Mount Sinai Primary Care Services for Those With Hepatitis C
$1.9 million in federal funding received through the Fund for Public Health and NYC DOHMH
Source Newsroom: Mount Sinai Medical Center
Newswise — (NEW YORK – AUGUST 18) –– With the number of people with chronic hepatitis C reaching record levels in New York City and the recent availability of more effective treatments, researchers from the Icahn School of Medicine at Mount Sinai recently announced the receipt of $1.9 million in federal funding to increase its capacity to treat HCV in primary care settings. Called Project INSPIRE NYC, the new initiative arose from a partnership between The New York City Department of Health & Mental Hygiene (NYC DOHMH) and the Fund for Public Health, which together won a grant to fund it from the Centers for Medicare & Medicaid Services’ Health Care Innovation Awards program.
The project will seek to better identify those infected with hepatitis C through surveillance databases and community referrals as part of primary care, while ensuring that patients get the best treatment, behavioral counseling and a read out on health risks that can accompany the disease (e.g. substance abuse). Primary care or HIV providers will be supported by addiction medicine specialists, psychiatrists and hepatologists, who will be available via telemedicine.
“Building a better system to find and care for the many patients with chronic hepatitis C in our community is an urgent priority, and we are honored to be a part of it,” said Ponni Perumalswami, MD, Assistant Professor for Medicine and Liver Diseases, and Director of the Mount Sinai Hepatitis Outreach Network (HONE) at the Icahn School of Medicine at Mount Sinai. “This is an exciting initiative spearheaded by the City’s Health Department that will lead to better health outcomes.”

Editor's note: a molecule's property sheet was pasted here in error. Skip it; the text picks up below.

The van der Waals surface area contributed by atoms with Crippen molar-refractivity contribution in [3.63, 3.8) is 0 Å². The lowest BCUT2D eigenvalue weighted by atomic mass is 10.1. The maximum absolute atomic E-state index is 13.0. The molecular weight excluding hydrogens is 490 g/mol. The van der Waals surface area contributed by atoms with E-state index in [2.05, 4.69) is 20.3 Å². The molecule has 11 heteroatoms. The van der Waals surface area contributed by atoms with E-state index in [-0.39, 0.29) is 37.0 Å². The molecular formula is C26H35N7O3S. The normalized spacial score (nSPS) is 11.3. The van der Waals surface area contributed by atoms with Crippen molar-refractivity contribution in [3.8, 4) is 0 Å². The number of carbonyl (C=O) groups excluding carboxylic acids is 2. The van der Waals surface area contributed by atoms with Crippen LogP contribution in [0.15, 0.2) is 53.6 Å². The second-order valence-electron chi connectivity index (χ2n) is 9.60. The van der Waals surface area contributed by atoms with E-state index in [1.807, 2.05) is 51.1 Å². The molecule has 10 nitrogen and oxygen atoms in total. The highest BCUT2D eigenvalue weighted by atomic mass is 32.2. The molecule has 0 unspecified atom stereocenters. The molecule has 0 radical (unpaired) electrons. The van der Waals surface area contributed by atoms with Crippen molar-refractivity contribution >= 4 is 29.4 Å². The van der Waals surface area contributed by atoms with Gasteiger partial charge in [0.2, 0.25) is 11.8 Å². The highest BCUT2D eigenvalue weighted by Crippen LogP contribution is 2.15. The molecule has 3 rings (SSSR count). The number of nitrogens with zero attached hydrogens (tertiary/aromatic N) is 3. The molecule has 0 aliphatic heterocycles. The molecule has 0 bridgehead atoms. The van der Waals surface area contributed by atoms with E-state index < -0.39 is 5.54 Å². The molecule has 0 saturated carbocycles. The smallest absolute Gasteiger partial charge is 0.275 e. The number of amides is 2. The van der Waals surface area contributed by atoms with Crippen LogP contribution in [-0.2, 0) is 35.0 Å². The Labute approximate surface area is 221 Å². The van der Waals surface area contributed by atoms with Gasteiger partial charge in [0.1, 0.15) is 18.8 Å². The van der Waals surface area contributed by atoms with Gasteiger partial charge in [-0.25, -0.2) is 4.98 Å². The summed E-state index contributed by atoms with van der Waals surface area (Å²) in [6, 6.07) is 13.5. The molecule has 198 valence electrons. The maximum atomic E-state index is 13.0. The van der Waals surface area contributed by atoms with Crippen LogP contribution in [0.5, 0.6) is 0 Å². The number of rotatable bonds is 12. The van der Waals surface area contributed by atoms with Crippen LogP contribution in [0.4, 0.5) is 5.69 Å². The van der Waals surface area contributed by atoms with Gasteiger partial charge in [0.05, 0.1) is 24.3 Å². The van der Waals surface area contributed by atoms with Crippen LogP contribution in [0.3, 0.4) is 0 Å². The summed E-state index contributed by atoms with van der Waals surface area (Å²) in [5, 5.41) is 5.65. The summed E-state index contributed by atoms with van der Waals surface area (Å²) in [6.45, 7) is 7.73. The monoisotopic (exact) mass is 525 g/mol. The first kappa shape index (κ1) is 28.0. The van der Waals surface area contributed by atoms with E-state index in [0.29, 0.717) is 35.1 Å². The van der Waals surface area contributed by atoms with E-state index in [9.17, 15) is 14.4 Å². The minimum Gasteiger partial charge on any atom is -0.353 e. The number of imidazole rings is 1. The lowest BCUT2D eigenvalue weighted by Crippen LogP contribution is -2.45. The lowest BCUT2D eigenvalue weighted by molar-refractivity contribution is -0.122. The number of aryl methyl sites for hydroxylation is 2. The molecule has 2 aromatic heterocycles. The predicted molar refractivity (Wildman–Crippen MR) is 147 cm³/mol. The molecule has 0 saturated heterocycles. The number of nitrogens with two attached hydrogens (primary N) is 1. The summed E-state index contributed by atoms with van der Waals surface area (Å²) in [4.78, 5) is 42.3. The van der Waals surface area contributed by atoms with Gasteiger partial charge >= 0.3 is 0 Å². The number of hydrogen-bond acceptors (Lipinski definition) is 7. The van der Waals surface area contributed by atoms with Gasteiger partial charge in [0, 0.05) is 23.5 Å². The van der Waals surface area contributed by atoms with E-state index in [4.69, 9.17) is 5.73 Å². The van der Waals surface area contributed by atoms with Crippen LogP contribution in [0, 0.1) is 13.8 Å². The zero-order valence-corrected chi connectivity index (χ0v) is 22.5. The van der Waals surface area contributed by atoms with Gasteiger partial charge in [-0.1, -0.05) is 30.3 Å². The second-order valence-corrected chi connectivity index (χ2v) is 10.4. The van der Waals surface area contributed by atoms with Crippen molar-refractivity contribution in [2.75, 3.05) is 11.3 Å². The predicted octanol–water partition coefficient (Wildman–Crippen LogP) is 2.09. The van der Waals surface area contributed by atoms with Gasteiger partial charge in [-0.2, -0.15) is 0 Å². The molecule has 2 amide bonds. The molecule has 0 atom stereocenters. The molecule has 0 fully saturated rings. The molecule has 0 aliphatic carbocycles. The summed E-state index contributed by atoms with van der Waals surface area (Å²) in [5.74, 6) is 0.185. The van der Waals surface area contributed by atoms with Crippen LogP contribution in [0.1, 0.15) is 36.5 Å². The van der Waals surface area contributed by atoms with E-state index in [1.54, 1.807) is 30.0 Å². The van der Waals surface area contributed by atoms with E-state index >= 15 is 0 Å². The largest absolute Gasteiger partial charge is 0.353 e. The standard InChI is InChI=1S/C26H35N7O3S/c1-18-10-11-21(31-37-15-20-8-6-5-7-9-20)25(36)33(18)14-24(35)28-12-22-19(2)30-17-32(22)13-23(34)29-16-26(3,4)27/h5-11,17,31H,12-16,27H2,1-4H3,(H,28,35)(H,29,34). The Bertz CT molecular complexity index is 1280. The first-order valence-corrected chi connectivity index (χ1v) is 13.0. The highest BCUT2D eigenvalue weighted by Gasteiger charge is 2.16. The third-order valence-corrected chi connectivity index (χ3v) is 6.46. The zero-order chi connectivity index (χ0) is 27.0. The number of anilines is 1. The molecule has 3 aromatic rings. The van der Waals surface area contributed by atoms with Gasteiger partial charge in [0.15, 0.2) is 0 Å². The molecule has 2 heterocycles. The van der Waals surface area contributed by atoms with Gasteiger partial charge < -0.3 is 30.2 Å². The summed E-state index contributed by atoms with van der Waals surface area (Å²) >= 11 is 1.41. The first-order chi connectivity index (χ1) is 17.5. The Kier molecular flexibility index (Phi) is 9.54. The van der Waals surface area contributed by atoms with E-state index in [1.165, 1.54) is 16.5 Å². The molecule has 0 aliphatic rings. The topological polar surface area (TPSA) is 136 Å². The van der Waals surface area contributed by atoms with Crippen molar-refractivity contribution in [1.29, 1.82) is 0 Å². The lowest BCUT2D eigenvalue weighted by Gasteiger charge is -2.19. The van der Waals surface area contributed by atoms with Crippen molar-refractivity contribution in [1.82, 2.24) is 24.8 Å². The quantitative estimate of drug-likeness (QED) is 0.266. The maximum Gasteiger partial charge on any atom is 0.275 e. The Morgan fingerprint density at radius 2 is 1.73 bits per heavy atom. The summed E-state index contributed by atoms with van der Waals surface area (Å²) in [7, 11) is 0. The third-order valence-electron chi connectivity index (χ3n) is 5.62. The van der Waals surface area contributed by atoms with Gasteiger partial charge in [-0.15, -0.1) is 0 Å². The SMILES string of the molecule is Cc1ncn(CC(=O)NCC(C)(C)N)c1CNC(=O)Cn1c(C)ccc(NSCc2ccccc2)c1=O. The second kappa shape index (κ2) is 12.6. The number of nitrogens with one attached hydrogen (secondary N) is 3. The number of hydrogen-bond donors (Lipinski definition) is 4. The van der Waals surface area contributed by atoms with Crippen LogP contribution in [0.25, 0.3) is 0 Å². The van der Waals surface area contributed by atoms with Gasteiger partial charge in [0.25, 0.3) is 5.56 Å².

The projected Mount Sinai subcontract will run for three years, led by Dr. Perumalswami and co-investigators Jeffrey J. Weiss, PhD, Associate Professor of Medicine and General Internal Medicine and Assistant Professor of Psychiatry, and Douglas T. Dieterich, MD, Professor of Medicine and Liver Diseases and Director of Outpatient Hepatology, both at the Icahn School of Medicine at Mount Sinai.
The goals of Project INSPIRE NYC are to provide better care by increasing the number of patients starting HCV therapy, strengthen management of behavioral health problems and reduce hospitalizations. The program will also work to reduce the number of HCV-related complications, and increase screenings for depression and alcohol abuse among those diagnosed with chronic HCV. This promises to improve patient health while lower health care costs.
About the Mount Sinai Health System
The Mount Sinai Health System is an integrated health system committed to providing distinguished care, conducting transformative research, and advancing biomedical education. Structured around seven member hospital campuses and a single medical school, the Health System has an extensive ambulatory network and a range of inpatient and outpatient services—from community‐based facilities to tertiary and quaternary care.
The System includes approximately 6,600 primary and specialty care physicians, 12‐minority‐owned free‐standing ambulatory surgery centers, over 45 ambulatory practices throughout the five boroughs of New York City, Westchester, and Long Island, as well as 31 affiliated community health centers. Physicians are affiliated with the Icahn School of Medicine at Mount Sinai, which is ranked among the top 20 medical schools both in National Institutes of Health funding and by U.S. News & World Report.
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